(Pic comes from a trip to the Guinness factory in Dublin that I visited in December, more about that trip another time.)

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Still Alive!

Posted on February 25, 2009. Filed under: Uncategorized | Tags: , , , , |

I figured I should check in so that you all know I’m still alive and haven’t totally forgotten about my website. Clearly my New Year’s Resolution to blog once a week has fallen through (ugh has it really been a month). I’ve also been crappy about writing in my journal. I have however lost some weight thanks to getting back together with SparkPeople, so that’s good. I wish I could give you some amazing excuse about why I haven’t gotten my shit together and finished either of the 3 drafts I’ve been working on, like how I’d been traveling like crazy or had sooo much work, but I don’t. I’ve been pretty much at home and, though internship applications have consumed a large portion of my free time, I really haven’t had that much school work. In fact, my university is on strike.

That’s right, Americans, almost all of the professors and, more recently, many of the students are on strike. The reasons are somewhat complicated having to do with the privatization of the university system (which is currently all public) and the position of professor/researchers and their intellectual freedom. My friend Abby wrote a really great post on the exact details of it on her blog here and here. Basically, universities are going to become way more expensive and way more competitive, and professors are going to have little intellectual freedom and only be forced to teach when they can’t quite write enough papers in a year. So the French are doing what we would do if we were all of a sudden told that university would be 10 times more expensive, comparatively crazy difficult to get into (currently you just have to pass your end of high school exam to be admitted to any public university), and full of crappy teachers teaching just because they weren’t good enough to research. Oh wait, that’s how it is already in the US.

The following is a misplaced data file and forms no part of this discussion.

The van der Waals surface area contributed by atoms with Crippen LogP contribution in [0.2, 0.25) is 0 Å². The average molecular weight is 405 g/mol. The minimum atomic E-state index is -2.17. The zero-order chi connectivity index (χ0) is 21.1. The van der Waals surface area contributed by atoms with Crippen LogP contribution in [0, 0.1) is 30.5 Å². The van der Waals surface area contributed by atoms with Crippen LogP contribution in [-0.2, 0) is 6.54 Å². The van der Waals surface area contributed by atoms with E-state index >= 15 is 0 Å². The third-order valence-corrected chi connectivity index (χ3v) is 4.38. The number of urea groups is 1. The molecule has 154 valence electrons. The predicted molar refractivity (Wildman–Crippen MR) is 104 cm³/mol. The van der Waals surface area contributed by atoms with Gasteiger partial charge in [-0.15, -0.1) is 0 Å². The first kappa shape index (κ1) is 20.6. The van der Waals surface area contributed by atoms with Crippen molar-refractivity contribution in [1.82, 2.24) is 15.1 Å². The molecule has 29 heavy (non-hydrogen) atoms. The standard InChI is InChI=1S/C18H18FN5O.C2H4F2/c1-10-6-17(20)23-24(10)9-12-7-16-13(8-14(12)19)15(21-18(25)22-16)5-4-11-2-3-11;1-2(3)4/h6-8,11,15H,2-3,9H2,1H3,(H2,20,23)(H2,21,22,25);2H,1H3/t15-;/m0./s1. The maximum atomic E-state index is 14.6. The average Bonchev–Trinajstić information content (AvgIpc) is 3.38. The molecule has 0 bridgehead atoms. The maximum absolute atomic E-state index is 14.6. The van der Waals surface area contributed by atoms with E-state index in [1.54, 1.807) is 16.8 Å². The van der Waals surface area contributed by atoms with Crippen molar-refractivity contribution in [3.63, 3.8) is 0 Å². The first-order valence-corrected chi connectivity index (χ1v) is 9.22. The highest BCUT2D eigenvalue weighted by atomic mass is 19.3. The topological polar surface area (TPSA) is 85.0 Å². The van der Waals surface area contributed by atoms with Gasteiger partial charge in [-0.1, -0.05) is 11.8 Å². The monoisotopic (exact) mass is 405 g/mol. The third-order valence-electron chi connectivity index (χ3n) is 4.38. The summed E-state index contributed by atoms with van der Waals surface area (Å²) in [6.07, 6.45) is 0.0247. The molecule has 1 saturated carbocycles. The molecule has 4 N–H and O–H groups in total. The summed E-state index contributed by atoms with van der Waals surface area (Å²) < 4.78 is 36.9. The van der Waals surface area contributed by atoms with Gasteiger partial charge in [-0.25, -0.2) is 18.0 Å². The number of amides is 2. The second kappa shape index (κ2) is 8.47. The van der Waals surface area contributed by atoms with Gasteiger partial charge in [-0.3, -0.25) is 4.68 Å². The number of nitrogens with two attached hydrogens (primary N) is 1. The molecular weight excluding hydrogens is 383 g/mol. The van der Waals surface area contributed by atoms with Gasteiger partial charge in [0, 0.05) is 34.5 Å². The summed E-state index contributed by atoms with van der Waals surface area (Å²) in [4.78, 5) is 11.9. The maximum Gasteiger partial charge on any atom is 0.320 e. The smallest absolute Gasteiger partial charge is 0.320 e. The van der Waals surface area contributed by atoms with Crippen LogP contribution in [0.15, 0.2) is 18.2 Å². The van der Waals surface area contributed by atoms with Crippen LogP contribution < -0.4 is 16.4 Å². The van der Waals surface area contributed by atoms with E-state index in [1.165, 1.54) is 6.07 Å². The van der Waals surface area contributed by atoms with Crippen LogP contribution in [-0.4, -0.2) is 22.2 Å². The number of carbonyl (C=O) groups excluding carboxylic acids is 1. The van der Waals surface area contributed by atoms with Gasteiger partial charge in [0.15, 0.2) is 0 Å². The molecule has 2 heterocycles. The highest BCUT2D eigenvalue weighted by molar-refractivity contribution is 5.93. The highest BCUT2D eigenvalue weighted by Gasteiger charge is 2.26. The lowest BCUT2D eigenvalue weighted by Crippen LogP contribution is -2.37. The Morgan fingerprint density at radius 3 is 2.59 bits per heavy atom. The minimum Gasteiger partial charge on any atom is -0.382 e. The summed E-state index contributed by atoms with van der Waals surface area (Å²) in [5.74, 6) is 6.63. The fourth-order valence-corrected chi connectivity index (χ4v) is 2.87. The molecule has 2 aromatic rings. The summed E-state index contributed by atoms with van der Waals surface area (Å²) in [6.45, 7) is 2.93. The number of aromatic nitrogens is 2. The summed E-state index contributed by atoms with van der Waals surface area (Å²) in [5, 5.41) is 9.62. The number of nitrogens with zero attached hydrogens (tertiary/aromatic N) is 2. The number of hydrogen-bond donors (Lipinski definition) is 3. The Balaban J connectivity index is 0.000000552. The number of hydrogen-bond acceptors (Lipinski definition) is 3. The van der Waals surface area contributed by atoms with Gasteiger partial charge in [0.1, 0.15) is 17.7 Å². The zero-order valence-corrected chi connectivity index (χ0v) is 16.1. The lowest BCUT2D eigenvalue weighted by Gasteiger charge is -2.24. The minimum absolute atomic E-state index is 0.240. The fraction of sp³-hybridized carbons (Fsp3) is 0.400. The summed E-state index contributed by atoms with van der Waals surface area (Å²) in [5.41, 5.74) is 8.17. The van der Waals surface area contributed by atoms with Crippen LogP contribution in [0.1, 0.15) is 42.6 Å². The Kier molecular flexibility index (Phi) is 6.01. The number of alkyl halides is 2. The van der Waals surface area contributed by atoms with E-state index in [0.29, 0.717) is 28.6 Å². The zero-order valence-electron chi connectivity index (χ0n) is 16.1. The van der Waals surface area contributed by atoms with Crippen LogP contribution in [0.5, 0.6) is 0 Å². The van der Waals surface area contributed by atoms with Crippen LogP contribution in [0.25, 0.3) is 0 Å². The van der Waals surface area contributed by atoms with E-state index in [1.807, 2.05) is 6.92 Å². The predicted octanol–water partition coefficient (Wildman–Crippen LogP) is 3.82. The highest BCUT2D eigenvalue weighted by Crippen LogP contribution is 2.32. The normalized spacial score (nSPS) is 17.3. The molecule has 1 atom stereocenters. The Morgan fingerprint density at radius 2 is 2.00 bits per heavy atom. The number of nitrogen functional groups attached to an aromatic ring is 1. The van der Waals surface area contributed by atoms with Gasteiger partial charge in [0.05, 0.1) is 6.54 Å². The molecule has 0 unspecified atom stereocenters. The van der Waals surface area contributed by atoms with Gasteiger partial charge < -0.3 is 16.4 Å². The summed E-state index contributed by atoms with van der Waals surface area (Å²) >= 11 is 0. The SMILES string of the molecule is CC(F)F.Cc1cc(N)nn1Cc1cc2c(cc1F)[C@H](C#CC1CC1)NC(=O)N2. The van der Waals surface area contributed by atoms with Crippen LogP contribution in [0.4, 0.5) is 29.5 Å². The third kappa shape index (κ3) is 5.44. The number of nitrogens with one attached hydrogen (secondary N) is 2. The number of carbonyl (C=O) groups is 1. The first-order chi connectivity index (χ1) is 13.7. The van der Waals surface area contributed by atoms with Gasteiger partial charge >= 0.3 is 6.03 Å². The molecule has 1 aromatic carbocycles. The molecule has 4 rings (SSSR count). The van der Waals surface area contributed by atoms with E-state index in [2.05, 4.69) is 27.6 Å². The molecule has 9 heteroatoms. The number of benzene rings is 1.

Or rather, the French are doing what we would do if we were French. Which means, instead of threatening massive class action lawsuits, they’re going on grève (again see Abby’s post for intense sociological analysis of the history of grèves and their importance in France. I’m tired and going to bed. My mom’s in town and we’ve got another fully crazy day of sightseeing tomorrow, which means hopefully you will get a great interesting post about Paris landmarks on Sunday after she leaves. Or, you know, in three months when I finally get the energy to write it.

P.S. That horrid picture was taken by my lovely boy when he last visited me. He’s coming again in just over a week, so there should be more pictures of me on this site in coming weeks.

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Only three months too late…

Posted on January 20, 2009. Filed under: Uncategorized | Tags: , |

So, I know, I was bad and didn’t post last week. You must think I’m pretty shitty at resolutions. I have however been writing in my journal, despite being dead tired thanks to finals madness. So I’m working on the whole blogging thing. And so, in honor of the wonderful inauguration that is going on this afternoon, I’ve decided to finally tell you the story of election night in Paris.

It started out well planned enough. Some friends and I had RSVP-ed to a party at Porte Maillot, since my mom told me way too late that she was willing to buy my tickets to the Embassy bash (not that I’m bitter or anything, but what ever). So Champagne and I head over to Porte Maillot (which is way the fuck away from where I live) to meet up with Alix, Jamie and several other Smithies.

And then we waited.

And waited.

And waited.

Until around 2 am when the organizers of the party asked that everyone (all 1000 of us) get in line in alphabetical order and people started getting mad.